From Challenges to Opportunities: Towards Future Strategies and a Decision Support Framework for Oil Spill Preparedness and Response in Offshore Newfoundland and Labrador

Chen, Bing and Zhang, Baiyu and Cai, Qinhong and Lin, Weiyun and Liu, Bo (2012) From Challenges to Opportunities: Towards Future Strategies and a Decision Support Framework for Oil Spill Preparedness and Response in Offshore Newfoundland and Labrador. Project Report. The Harris Centre, St. John's, Newfoundland and Labrador.

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As a major energy source worldwide, oil products are increasingly produced and consumed. Despite progress in reducing spillage through a variety of technological and regulatory measures, along with improving industry practices, oil spills continue to occur. On a daily basis, hundreds to thousands of spills are likely to occur worldwide in many different types of environments such as on land, at sea, and in inland freshwater systems. Multiple sources of spillage are involved, such as tankers, offshore platforms, drilling rigs and wells, as well as through a variety of processes of transportation, refining, storage and utilization of refined petroleum products and their by-products. Spills occur for diverse reasons including structural failures, operational errors, weather-related events, earthquakes, human negligence, and even vandalism or terrorism. The biggest contributor to oil pollution in the world’s oceans (some 45%) is operational discharges from tankers. Most oil spill occurrences (72%) are on a small scale and the overall amount of these small spills accounts for less than 1% of the total spillage. The largest spills (over 30 tonnes) rarely occur (0.1% of incidents) yet involve nearly 60% of the total amount spilled. The project’s objective was to gain insight to current methodologies and technologies in oil spill response and countermeasures and to formulate a new strategic and decision making framework for supporting oil spill diagnosis, warning and emergency response in a cost-efficient and environmental friendly manner. The cold weather and harsh offshore conditions in Newfoundland and Labrador and their effects will be considered in the study. The main objectives of the research included: • Collect and analyze background information and data of historical oil spills and associated environmental, economic and societal impacts as well as relevant policies and regulations • Review current offshore oil spill response and countermeasure protocols and practices • Review the natural and social conditions, spill prevention, monitoring and analysis, assessment and modeling, and response and clean-up technologies, as well as their effectiveness and suitability in harsh environments prevailing in NL offshore areas • Identify knowledge gaps and technical challenges in offshore oil spill, monitoring, analysis, modeling, responses, and countermeasures particularly in harsh environmental conditions • Formulate a general decision making framework for integrating methods and techniques during oil spill monitoring, early warning, assessment, simulation, response and cleanup processes • Recommend oil spill management strategies and disclose the research and development needs particularly for NL offshore industry and regulatory authorities. Based on the comprehensive review, this study made general recommendations to help guide research and development efforts in oil spill response and countermeasures from the aspects of impact assessment, regulations and coordination, monitoring and analysis, modeling and prediction, preparedness and response, countermeasures, and decision making. Some special recommendations given to future investment and R&D efforts in order to address the identified knowledge gaps and technical challenges associated with the NL’s harsh offshore environment include: • Uncertainties associated with the weather and ocean conditions and the impacts on spill modeling and response decision making; • Integration of monitoring, assessment, simulation and optimization into offshore oil spill response decision making; • Capability of existing technologies in harsh environments and novel technologies customized with the specific characteristic of NL offshore oil spills; and • Adaptation of long-term contingency plans, management strategies, on-site response decision, and operational technologies to harsh environmental conditions.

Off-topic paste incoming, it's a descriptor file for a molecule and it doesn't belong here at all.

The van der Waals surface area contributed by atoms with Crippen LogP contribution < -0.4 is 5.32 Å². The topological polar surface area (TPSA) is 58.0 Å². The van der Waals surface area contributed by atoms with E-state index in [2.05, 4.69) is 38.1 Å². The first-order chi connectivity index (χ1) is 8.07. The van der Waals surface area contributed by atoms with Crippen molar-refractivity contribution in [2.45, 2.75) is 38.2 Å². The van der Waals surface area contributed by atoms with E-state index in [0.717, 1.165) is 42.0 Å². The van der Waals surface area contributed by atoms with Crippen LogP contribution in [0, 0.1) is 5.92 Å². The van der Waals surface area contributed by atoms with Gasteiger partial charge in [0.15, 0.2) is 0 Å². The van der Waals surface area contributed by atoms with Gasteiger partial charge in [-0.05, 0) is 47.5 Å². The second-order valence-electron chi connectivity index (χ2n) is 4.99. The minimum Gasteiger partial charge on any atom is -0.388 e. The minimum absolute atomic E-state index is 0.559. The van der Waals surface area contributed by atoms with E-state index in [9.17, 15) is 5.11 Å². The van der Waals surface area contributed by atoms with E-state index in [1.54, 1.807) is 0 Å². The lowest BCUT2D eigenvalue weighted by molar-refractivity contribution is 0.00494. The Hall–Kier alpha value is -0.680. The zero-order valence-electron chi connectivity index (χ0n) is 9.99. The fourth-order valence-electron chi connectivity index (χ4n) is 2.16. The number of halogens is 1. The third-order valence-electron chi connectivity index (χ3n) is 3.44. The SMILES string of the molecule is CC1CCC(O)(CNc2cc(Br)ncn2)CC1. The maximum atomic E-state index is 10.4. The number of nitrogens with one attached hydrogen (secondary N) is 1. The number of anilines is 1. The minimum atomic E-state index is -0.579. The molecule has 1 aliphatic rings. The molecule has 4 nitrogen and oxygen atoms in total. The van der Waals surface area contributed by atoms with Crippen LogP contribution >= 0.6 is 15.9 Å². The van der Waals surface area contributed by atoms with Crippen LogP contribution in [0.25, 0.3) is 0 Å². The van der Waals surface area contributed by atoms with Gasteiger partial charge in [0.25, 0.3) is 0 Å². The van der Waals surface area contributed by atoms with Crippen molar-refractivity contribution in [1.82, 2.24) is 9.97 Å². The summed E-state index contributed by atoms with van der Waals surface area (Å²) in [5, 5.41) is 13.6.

Item Type: Report (Project Report)
Item ID: 8136
Keywords: Offshore Oil Spills, Economic Impacts, Environmental Impact, Public Health Impacts, Social and Community Impacts, Policies and Regulations, Oil Spill Monitoring, Oil Spill Contingency Planning, Oil Spill Analysis, Oil Spill Modeling, Oil Spill Response and Countermeasures, Decision Support for Oil Spill Responses, Cold and Harsh Environments
Department(s): Engineering and Applied Science, Faculty of
Divisions > The Harris Centre
Date: July 2012
Date Type: Publication
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